Invigorating U.S. Leadership in Global Development

Senior Fellow Brian Atwood shares a brief history of the United States foreign assistance program, that he presented at the Aspen Institute in Colorado in early August.

The following brief history of the U.S. foreign assistance program by Senior Fellow Brian Atwood was prepared for an August 1-3, 2018 Brookings Blum Roundtable on "Invigorating U.S. Leadership in Global Development” at the Aspen Institute in Aspen, Colorado.

The modern U.S. foreign assistance program evolved from the Marshall Plan in post-war Europe, an effort both to respond to a humanitarian disaster and to the security threat posed by Joseph Stalin's Soviet expansionism. President Harry Truman expanded the program to the world's poorest nations in his Point Four program in 1949. Throughout its history, the program has been justified on both national security and humanitarian grounds. It has been a vehicle to promote American values and an instrument of "soft power." It is being challenged today by an "America First" philosophy that minimizes the importance of international cooperation and the rules-based system largely created by the United States.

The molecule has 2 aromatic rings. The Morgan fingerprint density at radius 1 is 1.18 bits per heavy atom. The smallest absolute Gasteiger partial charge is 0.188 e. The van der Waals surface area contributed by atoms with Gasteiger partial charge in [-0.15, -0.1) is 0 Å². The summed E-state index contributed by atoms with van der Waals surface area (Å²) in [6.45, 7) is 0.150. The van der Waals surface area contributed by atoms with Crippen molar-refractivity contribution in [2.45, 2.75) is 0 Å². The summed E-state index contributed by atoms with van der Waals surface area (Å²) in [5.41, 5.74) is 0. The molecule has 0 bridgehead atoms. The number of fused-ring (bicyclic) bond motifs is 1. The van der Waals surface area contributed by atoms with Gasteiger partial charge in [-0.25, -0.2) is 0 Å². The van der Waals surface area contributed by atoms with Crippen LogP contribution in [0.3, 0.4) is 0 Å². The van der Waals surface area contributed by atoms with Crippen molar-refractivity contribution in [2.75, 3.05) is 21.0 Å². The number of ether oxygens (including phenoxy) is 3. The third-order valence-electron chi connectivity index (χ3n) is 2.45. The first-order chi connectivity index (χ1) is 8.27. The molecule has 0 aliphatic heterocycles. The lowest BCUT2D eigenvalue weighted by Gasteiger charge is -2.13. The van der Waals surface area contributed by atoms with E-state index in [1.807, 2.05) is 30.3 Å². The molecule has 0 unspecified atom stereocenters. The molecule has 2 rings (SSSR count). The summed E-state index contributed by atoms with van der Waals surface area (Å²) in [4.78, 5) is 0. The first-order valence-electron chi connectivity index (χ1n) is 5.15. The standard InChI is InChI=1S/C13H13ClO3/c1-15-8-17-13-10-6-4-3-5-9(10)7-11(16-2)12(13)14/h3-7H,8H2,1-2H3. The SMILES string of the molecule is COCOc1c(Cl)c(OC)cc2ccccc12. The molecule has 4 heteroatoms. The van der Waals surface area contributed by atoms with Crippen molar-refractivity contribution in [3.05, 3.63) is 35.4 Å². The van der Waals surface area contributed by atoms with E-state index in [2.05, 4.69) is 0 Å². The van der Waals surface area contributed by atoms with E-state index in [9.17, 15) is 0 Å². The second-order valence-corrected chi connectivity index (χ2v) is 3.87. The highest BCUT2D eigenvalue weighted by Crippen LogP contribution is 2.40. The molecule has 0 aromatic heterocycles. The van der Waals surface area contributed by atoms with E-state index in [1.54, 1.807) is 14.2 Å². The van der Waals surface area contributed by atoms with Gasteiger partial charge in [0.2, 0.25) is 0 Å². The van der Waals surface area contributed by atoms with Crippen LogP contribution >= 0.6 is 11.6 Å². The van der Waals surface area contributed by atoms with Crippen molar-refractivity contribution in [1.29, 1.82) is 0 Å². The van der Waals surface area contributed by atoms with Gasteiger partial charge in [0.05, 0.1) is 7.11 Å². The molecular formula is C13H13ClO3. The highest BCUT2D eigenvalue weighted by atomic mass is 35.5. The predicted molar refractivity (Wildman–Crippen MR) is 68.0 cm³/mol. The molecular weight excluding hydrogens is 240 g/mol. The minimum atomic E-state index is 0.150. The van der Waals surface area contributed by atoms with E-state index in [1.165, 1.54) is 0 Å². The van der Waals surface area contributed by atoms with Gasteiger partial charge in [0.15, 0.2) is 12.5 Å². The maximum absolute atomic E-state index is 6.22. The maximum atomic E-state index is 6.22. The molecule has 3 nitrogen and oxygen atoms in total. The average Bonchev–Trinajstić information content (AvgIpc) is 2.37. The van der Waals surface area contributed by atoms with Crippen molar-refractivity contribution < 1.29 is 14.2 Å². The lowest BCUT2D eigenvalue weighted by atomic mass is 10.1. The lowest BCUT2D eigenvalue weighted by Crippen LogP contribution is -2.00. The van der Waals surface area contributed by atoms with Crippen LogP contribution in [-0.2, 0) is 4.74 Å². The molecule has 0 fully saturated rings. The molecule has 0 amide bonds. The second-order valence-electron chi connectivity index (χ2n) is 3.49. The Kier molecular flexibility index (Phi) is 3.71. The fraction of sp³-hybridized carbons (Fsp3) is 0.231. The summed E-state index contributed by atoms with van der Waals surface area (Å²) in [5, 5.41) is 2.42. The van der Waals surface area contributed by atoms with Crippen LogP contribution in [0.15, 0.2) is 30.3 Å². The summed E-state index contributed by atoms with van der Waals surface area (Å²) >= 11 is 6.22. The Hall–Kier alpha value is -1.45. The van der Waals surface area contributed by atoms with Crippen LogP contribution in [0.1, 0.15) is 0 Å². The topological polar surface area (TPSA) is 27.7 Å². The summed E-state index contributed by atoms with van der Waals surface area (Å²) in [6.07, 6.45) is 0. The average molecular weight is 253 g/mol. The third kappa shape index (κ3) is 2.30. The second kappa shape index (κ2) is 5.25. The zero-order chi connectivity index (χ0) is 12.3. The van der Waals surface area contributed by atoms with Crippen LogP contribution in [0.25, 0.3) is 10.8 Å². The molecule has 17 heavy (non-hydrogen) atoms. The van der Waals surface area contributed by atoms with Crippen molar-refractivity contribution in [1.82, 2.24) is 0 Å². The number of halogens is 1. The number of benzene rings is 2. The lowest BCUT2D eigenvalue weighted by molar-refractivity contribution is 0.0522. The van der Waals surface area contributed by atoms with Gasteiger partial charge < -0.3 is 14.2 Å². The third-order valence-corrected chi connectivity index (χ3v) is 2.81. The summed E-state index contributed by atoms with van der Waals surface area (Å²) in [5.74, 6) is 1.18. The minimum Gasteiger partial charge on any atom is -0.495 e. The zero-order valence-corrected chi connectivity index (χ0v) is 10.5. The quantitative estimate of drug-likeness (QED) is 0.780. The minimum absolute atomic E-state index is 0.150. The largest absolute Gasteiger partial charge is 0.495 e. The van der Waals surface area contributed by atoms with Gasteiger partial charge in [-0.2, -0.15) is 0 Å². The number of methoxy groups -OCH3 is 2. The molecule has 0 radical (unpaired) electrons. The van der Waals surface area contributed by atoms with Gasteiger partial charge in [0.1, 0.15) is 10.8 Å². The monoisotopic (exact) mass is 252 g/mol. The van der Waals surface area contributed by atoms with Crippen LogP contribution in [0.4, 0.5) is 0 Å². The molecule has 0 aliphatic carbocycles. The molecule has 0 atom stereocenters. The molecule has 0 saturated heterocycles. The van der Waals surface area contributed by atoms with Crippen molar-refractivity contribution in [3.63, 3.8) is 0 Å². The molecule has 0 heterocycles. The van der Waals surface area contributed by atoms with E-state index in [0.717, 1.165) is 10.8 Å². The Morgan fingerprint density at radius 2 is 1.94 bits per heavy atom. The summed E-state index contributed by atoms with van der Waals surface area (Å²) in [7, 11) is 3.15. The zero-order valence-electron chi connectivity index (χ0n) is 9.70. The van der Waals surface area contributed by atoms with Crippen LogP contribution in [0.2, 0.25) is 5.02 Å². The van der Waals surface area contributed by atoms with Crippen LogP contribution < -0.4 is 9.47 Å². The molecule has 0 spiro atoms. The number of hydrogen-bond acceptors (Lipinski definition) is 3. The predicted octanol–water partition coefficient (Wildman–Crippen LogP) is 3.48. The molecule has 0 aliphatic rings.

Read more about the session here and learn about the conference here.